Kinkade left clues to a musical composition in his painting, said Soho the Dog, Musicologist of MusicTM. Mr. Dog found that, by turning the painting on its side, photographing it through ultraviolet light, rearranging the positions of the rocks on the pastel-laden riverbank according to a complicated algorithm based around the number "3" (as signaled by the otherwise inexplicable need for the outdoorsman in the painting to have three fires going simultaneously), and drawing the five lines of a musical staff across the painting, the rocks could represent musical notes. The result is a 3-minute "hymn" which Mr. Dog described as "like a soundtrack that emphasizes the true soul of Kinkade's art".

    Artassé Vasari, director of a Kinkade gallery in suburban Genoa, said the theory was "plausible," an Italian colloquialism meaning "your cell phone reception seems to be spotty."

    Mr. Dog dimissed suggestions that he was jumping on a bandwagon, and took exception to the phrase "The Kinkade Code" appearing in media reports. "If they're going to call it that, I must insist that they spell 'code' with a 'k,'" he said. "You know, like the Keystone Kops."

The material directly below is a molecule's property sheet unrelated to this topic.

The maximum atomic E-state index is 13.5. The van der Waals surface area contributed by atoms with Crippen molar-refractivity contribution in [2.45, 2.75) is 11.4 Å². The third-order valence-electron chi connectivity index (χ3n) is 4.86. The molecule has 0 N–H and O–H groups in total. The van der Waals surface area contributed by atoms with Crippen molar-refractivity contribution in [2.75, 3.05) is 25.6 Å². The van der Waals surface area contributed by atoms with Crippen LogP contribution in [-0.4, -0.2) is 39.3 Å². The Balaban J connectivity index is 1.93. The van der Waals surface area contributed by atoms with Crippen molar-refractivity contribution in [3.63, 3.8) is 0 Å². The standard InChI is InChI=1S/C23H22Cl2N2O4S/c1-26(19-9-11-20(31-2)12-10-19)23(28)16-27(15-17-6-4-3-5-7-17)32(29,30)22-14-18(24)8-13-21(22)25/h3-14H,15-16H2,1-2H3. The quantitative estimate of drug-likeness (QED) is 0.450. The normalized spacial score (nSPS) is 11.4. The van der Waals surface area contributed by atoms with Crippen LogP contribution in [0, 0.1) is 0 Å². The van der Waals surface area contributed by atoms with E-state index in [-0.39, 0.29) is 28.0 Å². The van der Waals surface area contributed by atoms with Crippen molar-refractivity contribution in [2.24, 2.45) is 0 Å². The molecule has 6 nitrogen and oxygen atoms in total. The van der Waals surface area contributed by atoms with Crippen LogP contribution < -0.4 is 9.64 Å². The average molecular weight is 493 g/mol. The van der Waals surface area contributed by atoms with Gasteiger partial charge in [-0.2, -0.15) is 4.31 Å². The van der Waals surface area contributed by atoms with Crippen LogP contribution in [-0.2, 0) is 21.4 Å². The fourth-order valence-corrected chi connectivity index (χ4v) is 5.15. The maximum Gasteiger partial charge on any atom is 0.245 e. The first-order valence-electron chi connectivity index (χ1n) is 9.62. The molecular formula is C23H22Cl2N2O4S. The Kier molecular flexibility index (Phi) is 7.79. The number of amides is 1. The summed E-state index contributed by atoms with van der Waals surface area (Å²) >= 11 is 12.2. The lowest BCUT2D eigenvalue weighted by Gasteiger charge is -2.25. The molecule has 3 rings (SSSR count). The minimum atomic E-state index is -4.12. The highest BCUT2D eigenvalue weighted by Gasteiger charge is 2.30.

Mr. Dog said he was currently arranging a 16-part symphony secretly encoded in another series of masterpieces.

    November 15, 2007

    Gloria sei dir gesungen

    Word came simultaneously from Emmanuel Music and Richard at Ear Trumpet that Craig Smith died yesterday. Smith became music director at Boston's Emmanuel Church in 1970, and promptly founded Emmanuel Music, with a mission to perform the complete cycle of church cantatas by J.S. Bach—within their original weekly-service context—a mission completed in 1977. After that, he embarked on a series of similar explorations, the bigger, the better—the Mozart-Da Ponte operas with director Peter Sellars, the complete vocal and chamber music of Franz Schubert, a similar Schumann cycle—all the while still mounting a Bach cantata every Sunday.